The White Void

Jermeld stood alone in front of a painting. He wore his signature ivory-colored dinner jacket with some jeans and dark-framed glasses. He’d wandered into a side room in the museum and stood, transfixed. That morning he’d left his wife and his world had been torn to shreds, leaving gaping holes that he intended to fill with art. The piece he stared at was an explosion of white paint and wax, littered with glued-on wooden matches. Small animal bones had been bleached and epoxied into the swirl. Looking at the piece he felt like he was falling into an abyss and spinning. Or like he was being lifted off the ground. He imagined porcelain hands reached out from the painting and pulling him in. Stand away from the art! the goateed security guard said. Jermeld stumbled backwards, blood rushing to his face.

Then he was out by a fountain in the museum’s courtyard. A dead Coi fish floated in the water, staring up at him. He found a few coins in his pocket and pressed them between his fingers, concentrating hard on a wish. The wish was that his wife would have a perfect life without him. He threw the coins into the fountain.

In the men’s room his face didn’t look like his own. It looked like a rubber mask loosely epoxied to a lopsided armature. He rubbed his chin and stared.

He looked at his phone. He’d deleted any sign of his now-former wife but he continuously unlocked it to see if something new had come in.

He sat for a while in his car in the cement bowels of the parking structure. The air smelled of exhaust. His tongue pressed on a chip in one of his teeth. He closed his eyes. He focused on an imagined white void like the one in the painting he’d seen. In the end he determined he needed to see more art.


It was at a modern art gallery that he met his next wife. The place was completely empty except for the woman working there, Marla McKenmille, 32, from Rhode Island. She had on an olive turtleneck and a white skirt. They got talking and before long she was leading him on a walking tour of the gallery. They went upstairs to an installation piece that included a large white bed, about twice the size of a king-sized bed. Beside the bed were bedside tables and lamps, equally oversized, all white. A giant, white alarm clock rested on one of the tables. You’re allowed to get on the bed, the woman said. Really? Jermeld asked.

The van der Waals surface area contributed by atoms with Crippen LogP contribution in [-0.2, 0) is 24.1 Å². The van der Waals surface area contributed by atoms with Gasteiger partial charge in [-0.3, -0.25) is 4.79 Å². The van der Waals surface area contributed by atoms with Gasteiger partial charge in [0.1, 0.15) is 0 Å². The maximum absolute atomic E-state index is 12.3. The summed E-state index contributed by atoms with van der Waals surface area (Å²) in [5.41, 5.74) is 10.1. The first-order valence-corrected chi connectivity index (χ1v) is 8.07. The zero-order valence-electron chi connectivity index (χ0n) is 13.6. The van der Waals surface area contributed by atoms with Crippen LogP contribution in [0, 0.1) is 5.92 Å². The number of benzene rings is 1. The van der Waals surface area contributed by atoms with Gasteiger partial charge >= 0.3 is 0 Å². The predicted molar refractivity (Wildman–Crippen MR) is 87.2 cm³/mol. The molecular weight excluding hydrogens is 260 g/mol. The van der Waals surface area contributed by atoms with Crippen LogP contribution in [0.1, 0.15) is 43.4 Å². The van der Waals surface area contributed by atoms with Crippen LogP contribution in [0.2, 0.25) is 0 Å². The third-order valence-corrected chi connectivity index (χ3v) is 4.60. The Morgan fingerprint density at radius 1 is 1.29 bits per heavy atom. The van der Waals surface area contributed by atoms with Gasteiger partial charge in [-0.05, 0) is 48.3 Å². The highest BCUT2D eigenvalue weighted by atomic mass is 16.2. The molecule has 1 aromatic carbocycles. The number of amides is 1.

Yes, go ahead. That’s part of it, she told him. Jermeld cautiously pulled himself up onto the huge mattress and sat on the edge. Hmm. Comfortable, he said.

She laughed. Don’t just sit on the edge! Really try it out! He lay back, his hands behind his head. I like this! he said.

Oh, come on! she said. Don’t be shy! She swung her legs up onto the bed and kicked off her heels. Then she jumped up and down on the white bedspread in her stockinged feet. She lifted one of the huge white pillows and heaved it right at him. Hey! he said. Soon they were swatting each other with pillows and laughing, goose down floating around them like snow. So, people come in here and do this every day? Jermeld asked.

No, actually, she laughed. This is the first time.

Jermeld stopped his pillow in mid-swing.

This is actually my last day, she said, with a serious look. I was fired this morning! She laughed. Before Jermeld could respond he was hit squarely in the face with a giant pillow. He swung his in retaliation, knocking her off her feet. She lay face down on the bed. He knelt beside her. Are you okay? She sat up suddenly and pulled him towards her. Her hands went all over him, sliding under his clothes. He glanced around but they were still alone.

Suddenly the giant alarm clock beside the bed went off. They stopped and stared at it, sweaty and panting. Then they laughed.

They were still going at it when they heard voices downstairs. They hid under the huge duvet, giggling like school kids.


Their first son was conceived that afternoon but instead of becoming an artist he installed storm drains for work. He supplemented his income with a side business selling cocaine. When he went to jail they divorced and Jermeld found himself in front of the original white painting once again, standing there motionless for hours. The same goateed security guard waited a few yards away to make sure he didn’t get too close.




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